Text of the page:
Wednesday, February 5, 1997
Russian Prime Minister Viktor Chernomyrdin visits the United States.
The Alzheimer's Association meets in New York.
A juvenile court is tentatively expected to set terms of probation for Marianne Platt, one of two British girls arrested on charges they smuggled heroin into Italy.
NATO Secretary-General Javier Solana is expected to visit Turkey.
The Northwest Flower and Garden Show opens in Seattle with a 1997 theme titled "Romance in Bloom."
On the horizon
On Thursday, February 6, President Lee Teng-hui will deliver his Chinese New Year speech in Taipei.
On Friday, February 7, the Chess International Tournament will begin in Ubeda, Spain.
On Saturday, February 8, the annual Snow Festival will begin in Japan.
On Sunday, February 9, the MILIA new media fair opens in Cannes, France.
On Monday, February 10, jury selection begins in the retrial of alleged Hollywood madam Heidi Fleiss on state pandering charges.
On Tuesday, February 11, the Academy of Motion Picture Arts and Sciences announces Oscar nominations in Hollywood.
On Wednesday, February 12, a verdict is tentatively expected in the false accounting trial of Fiat president Cesare Romiti and Fiat finance director Francesco Paolo Mattioli.
On this day
In 1788, Sir Robert Peel, a British prime minister and founder of London's Metropolitan police force, was born.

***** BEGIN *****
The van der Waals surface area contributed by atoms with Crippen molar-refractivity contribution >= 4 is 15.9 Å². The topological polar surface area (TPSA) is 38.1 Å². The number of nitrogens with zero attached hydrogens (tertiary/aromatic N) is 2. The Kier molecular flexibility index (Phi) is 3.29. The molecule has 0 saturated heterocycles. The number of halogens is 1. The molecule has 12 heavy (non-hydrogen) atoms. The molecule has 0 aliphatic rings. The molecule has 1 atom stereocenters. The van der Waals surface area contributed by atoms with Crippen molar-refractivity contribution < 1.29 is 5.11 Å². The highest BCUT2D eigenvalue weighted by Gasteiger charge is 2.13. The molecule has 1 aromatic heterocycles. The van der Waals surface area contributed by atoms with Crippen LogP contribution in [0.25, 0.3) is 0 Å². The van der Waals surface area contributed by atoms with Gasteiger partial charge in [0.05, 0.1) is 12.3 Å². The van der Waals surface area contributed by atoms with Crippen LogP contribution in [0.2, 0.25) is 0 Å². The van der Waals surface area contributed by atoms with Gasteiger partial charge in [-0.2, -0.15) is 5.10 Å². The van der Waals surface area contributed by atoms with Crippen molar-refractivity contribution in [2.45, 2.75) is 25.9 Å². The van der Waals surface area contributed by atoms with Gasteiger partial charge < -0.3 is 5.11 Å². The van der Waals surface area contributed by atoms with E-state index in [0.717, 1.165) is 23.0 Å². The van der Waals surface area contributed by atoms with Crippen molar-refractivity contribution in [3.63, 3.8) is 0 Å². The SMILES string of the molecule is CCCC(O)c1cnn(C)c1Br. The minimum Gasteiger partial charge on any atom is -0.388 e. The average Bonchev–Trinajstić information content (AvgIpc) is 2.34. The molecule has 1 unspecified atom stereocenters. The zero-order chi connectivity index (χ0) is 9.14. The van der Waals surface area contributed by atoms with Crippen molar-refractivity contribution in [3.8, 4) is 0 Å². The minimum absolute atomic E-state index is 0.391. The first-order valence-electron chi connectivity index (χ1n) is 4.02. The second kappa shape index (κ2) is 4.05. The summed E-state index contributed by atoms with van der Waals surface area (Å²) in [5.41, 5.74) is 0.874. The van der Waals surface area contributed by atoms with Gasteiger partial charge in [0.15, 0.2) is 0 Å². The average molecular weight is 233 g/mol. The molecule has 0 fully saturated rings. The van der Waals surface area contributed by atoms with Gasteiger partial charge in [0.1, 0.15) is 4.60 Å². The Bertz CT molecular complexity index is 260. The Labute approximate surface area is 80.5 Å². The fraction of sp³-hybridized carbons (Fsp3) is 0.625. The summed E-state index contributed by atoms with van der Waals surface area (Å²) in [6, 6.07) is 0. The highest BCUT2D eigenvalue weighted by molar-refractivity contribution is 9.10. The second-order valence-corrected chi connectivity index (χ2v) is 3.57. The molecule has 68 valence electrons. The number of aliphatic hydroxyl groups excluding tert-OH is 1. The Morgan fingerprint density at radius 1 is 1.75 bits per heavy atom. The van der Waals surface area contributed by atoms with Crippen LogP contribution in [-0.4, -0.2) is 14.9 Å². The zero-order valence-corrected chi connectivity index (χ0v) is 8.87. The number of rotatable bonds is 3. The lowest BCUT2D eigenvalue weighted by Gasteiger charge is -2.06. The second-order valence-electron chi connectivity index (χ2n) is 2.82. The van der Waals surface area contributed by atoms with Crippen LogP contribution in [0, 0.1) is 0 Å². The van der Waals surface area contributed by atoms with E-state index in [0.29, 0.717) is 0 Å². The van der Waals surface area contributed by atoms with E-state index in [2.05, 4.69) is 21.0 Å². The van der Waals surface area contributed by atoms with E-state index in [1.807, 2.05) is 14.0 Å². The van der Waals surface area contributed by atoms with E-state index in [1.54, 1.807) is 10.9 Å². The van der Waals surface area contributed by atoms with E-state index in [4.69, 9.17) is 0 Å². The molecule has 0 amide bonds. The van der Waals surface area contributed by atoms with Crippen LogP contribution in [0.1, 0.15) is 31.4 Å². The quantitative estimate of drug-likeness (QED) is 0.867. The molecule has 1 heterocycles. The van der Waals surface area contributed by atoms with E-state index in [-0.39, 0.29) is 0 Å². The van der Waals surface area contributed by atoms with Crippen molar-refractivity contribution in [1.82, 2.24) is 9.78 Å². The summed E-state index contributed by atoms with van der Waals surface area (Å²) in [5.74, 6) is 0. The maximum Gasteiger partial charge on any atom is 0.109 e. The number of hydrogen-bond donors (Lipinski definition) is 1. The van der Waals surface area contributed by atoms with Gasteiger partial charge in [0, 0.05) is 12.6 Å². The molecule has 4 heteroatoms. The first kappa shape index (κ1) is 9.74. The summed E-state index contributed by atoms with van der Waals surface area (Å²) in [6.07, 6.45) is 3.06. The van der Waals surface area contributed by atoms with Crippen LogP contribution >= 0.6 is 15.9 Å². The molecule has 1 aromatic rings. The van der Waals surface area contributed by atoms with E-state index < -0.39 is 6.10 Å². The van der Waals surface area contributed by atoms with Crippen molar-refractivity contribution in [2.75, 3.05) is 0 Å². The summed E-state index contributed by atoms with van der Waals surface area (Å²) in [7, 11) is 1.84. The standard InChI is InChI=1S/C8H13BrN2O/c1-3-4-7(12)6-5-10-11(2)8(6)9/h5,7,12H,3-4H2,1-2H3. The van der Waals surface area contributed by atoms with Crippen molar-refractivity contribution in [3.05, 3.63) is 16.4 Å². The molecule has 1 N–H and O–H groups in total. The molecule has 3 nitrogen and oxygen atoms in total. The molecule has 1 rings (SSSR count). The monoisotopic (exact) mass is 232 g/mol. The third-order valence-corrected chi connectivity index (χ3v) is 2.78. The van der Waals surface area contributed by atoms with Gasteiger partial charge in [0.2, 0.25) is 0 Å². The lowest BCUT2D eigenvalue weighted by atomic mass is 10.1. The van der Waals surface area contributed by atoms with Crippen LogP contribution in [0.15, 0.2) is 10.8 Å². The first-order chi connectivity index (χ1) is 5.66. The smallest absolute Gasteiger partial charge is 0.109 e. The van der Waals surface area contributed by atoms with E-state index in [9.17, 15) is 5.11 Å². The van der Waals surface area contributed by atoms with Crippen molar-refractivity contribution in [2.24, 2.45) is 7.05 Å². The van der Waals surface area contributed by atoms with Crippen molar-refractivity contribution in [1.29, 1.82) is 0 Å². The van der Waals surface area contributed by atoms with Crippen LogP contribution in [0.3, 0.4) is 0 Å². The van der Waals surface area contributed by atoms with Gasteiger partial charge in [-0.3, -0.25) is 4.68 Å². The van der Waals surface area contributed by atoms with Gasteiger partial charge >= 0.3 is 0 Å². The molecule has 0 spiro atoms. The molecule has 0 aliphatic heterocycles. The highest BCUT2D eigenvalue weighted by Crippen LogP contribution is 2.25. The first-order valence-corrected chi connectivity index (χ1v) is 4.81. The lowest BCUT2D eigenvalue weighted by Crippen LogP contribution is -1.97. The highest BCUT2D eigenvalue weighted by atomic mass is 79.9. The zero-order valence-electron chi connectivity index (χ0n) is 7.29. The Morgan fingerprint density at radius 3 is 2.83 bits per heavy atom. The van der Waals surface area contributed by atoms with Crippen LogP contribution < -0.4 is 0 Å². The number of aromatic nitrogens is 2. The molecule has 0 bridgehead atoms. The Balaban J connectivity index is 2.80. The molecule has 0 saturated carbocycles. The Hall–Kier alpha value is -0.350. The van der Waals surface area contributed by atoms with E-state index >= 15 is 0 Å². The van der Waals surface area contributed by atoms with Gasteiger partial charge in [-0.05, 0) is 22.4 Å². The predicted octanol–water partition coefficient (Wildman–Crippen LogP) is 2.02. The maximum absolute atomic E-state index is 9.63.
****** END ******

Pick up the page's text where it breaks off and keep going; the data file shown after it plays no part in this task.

In 1811, after George III was declared insane, the Prince of Wales became Prince Regent of England, later to be George IV.
In 1840, Sir Hiram Stevens Maxim, the prolific U.S. inventor
whose credits include the gun that bears his name, was born.
In 1881, English author and historian Thomas Carlyle died. Carlyle published "Oliver Cromwell's Letters and Speeches," which revised contemporary attitudes toward the Protector.
In 1900, U.S. statesman Adlai Stevenson was born; he was the unsuccessful Democratic presidential candidate in 1952 and 1956.
In 1914, U.S. novelist William Burroughs was born. Many of his books were based on his own experiences as a drug addict, including "Naked Lunch."
In 1941, Andrew Barton (Banjo) Paterson, the Australian poet widely credited as the author of "Waltzing Matilda," died.
In 1946, British stage and film actor George Arliss died; he won an Oscar for the leading role in "Disraeli."
In 1975, the United States cut off military aid to Turkey as a result of delays in a peace settlement of the Cyprus dispute.
In 1983, Klaus Barbie, wanted as a Nazi war criminal, was
imprisoned in Lyons, France, following extradition from Bolivia.
In 1989, Rupert Murdoch launched his satellite station Sky
Television in Britain.
In 1990, opposition candidate Rafael Calderon Fournier won
Costa Rica's presidential election.
In 1994, a mortar bomb devastated a Sarajevo street market, killing 68.
The Alzheimer's Association meets in New York today to discuss the progress of its work with the most common form of human dementia. Alzheimer's disease is a progressive, degenerative disease affecting the brain. Former President Ronald Reagan is one of its more notable victims. The Alzheimer's Association home page offers medical information, family support information, political positions, and other resources online.
Holidays and more
Burundi celebrates Unity Day.
Mexico celebrates Constitution Day.
San Marino celebrates a day in memory of St. Agatha.
Baseball Hall of Famer and all-time home-run leader Hank Aaron is 63.
Actor Red Buttons is 78.
Author Andrew Greeley is 69.
Writer and comedian Christopher Guest is 49.
Actress Barbara Hershey is 49.
Actress Jennifer Jason Leigh is 35.
Football Hall of Famer Roger Staubach is 55.
Chase's Calendar of Events 1997, J.P. Morgan